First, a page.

At first look, you will find no connection between Marginal Cost of Funding-based Lending Rate (MCLR) and your CIBIL or credit score. While MCLR is the late of lending of the banks, CIBIL score determines your credit-worthiness as a borrower. Let us take a look at both the concepts in brief before discussing how the two are related.
MCLR is the new lending rate regime that replaces Base Rate on loans. MCLR takes into account the following factors:
- Marginal cost of funds
- Tenor premium (which pays off the risk on long-term loans)
- Operating expenses
- Cost of Cost of Cash Reserve Ratio (CRR)
The base rate, on the other hand, factors in average cost of funds and minimum rate of return instead of marginal cost of funds and tenor premium. While MCLR reflects the repo rates set by the RBI, base rate does not. This means that if the repo rates stay low or go further down, the customers will be greatly benefited with lower interest rates on their loans. This new system was put in place precisely for the purpose of promptly passing on change in policy rates by the RBI to end-customers.
The MCLR will be applicable on new loans from the beginning of the fiscal year 2016-17. So any new loan you take – such as home loan or car loan – will be based on this MCLR. According to RBI directive, the MCLR applicable to each loan product has to be the 1-year rate or of a lower tenure. The banks have a choice in this – for example, State Bank of India has decided the home loan benchmark as the 1-year MCLR, while Kotak Mahindra Bank plans to use the 6-month MCLR.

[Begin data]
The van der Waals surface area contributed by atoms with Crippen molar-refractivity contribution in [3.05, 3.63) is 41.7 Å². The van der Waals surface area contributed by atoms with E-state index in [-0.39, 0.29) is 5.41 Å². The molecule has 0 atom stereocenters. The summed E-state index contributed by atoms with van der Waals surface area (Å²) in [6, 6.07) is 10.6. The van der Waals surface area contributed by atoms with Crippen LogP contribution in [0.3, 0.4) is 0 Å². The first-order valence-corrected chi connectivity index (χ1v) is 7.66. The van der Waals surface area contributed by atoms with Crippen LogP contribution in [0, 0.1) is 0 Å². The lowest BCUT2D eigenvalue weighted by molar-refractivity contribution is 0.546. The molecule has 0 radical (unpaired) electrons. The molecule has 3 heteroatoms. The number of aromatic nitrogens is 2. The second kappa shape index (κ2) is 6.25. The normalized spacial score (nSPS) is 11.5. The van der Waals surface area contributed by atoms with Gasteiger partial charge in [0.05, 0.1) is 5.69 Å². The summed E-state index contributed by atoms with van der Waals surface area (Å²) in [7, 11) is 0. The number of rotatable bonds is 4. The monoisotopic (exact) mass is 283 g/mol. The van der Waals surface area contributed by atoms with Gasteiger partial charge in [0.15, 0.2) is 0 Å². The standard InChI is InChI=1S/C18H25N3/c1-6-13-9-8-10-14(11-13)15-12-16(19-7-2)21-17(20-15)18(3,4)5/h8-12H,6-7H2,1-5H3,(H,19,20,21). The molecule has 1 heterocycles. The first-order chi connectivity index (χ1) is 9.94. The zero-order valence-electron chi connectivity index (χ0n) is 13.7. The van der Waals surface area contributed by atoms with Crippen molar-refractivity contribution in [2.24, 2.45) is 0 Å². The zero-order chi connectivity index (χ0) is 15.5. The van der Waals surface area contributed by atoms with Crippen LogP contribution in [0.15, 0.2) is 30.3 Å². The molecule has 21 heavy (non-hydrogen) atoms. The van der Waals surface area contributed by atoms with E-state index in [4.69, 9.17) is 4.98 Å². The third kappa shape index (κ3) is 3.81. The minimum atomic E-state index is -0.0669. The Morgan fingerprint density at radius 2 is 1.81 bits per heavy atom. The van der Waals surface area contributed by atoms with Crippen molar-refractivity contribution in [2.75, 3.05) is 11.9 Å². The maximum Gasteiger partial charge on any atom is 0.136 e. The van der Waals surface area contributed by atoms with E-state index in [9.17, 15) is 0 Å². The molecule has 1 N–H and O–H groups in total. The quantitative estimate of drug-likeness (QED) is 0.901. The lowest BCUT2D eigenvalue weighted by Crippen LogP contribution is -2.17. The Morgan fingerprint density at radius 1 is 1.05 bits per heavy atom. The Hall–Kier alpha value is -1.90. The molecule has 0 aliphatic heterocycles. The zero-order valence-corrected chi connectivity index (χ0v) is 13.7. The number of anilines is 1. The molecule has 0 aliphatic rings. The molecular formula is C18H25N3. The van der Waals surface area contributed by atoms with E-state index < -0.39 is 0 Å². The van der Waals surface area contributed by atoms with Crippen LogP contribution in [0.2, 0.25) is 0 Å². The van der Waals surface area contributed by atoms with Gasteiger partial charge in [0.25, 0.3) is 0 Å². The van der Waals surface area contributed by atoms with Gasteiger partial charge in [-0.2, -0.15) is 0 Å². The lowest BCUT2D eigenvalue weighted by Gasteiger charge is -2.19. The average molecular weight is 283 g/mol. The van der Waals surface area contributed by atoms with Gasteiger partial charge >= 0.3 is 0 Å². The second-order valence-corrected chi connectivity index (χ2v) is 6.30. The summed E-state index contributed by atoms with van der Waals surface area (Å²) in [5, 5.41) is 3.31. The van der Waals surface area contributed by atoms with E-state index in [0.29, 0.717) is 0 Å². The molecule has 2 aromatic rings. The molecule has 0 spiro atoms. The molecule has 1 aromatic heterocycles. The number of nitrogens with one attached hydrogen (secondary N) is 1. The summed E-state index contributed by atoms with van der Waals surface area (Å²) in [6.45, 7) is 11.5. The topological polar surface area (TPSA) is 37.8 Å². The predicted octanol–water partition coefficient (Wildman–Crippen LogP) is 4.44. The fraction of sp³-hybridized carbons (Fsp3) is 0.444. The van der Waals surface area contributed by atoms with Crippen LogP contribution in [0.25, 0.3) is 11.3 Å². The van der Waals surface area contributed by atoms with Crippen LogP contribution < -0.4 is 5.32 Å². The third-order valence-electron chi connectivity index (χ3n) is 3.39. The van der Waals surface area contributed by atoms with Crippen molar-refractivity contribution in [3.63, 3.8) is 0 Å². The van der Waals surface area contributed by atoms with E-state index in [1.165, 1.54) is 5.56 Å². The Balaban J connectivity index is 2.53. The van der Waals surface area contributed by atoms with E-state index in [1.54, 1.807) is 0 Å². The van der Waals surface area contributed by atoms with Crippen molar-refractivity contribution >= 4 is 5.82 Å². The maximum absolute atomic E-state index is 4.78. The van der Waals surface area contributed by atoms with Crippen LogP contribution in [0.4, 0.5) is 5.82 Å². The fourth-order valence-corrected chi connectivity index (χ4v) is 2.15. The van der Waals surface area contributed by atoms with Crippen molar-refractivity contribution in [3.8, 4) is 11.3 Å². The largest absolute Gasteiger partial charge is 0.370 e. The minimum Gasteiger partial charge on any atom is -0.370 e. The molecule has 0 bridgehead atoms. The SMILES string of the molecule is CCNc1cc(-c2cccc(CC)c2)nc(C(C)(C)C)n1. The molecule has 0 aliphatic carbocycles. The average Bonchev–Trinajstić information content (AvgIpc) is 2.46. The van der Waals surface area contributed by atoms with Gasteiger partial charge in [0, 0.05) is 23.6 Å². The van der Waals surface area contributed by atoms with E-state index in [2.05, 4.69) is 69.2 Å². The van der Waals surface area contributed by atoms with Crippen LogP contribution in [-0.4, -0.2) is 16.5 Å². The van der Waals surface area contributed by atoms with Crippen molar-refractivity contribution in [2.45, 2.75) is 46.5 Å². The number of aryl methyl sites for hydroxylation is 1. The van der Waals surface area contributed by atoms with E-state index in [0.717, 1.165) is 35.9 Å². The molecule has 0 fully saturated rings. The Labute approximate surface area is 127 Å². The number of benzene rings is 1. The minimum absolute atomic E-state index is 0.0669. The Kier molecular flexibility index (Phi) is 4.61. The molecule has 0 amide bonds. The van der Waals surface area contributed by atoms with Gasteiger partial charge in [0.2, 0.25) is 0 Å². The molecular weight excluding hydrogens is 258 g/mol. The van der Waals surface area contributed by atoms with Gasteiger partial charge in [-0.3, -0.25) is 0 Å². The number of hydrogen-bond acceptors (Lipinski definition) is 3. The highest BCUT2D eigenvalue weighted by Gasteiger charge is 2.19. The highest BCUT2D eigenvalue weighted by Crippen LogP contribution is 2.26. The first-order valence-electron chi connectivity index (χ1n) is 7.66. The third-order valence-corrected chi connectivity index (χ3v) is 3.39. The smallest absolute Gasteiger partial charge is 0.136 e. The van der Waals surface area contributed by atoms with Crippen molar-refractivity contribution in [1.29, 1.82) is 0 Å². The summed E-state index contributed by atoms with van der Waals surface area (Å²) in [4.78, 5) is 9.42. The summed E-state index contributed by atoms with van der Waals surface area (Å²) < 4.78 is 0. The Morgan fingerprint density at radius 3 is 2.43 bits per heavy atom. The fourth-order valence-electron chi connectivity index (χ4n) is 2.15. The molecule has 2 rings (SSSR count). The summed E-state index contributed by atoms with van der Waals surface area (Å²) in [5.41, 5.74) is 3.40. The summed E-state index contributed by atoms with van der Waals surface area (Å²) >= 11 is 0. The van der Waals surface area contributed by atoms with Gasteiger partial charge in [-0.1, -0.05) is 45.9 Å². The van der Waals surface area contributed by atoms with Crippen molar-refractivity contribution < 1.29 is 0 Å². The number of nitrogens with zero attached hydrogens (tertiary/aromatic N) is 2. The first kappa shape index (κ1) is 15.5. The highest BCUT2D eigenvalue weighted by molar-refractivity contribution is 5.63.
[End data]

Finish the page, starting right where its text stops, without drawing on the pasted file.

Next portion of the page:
The banks may also add a “spread” or a small additional percentage of interest over the MCLR for each loan product. This means that every year the interest rate of the loan – only if it is a floating rate loan or a fixed loan less than 3 years in duration – will be reset as per the benchmark MCLR.
Let us look at an example. The SBI 1-year MCLR has been set at 9.2%. If you are taking an SBI PAL Home Loan on May 5, 2016 at a floating rate of interest, then the spread applicable on the loan is 25 basis points. So the final interest rate the bank will offer you would be 9.45%. If the MCLR goes down to 9.1% next year, then your interest rate will also come down, to 9.35%.
The existing loans will continue to be dependent on base rate. Existing customers could shift to MCLR-based loan, depending on the bank agreeing to it.
Credit Information Bureau (India) Limited (CIBIL) is the oldest Indian credit information company, set up in 2000. A CIBIL score is the mirror to your credit-worthiness. A credit information report takes into account your credit behaviour – payment regularity of EMIs, insurance premiums, credit card bills, etc. – and determines whether you are a good borrower or not. Most banks now either ask for or generate your credit report when you apply for a new loan.
How is MCLR and CIBIL Score Related?
If your CIBIL score is high, more than 750, you do not need to worry about approval of loans. But if the score is low, the banks will either reject your loan application or charge you higher rate of interest. So if you want to be able to avail your home or vehicle loan at the lowest rates of interest available – which are the floating rates based on MCLR – then you will have to ensure that your CIBIL score is high enough.
While MCLR and CIBIL ratings are not directly related, CIBIL scores impact your chances of getting a loan at the MCLR-based interest rate. So get your CIBIL scores now and start working on improving them if they are not up to par!
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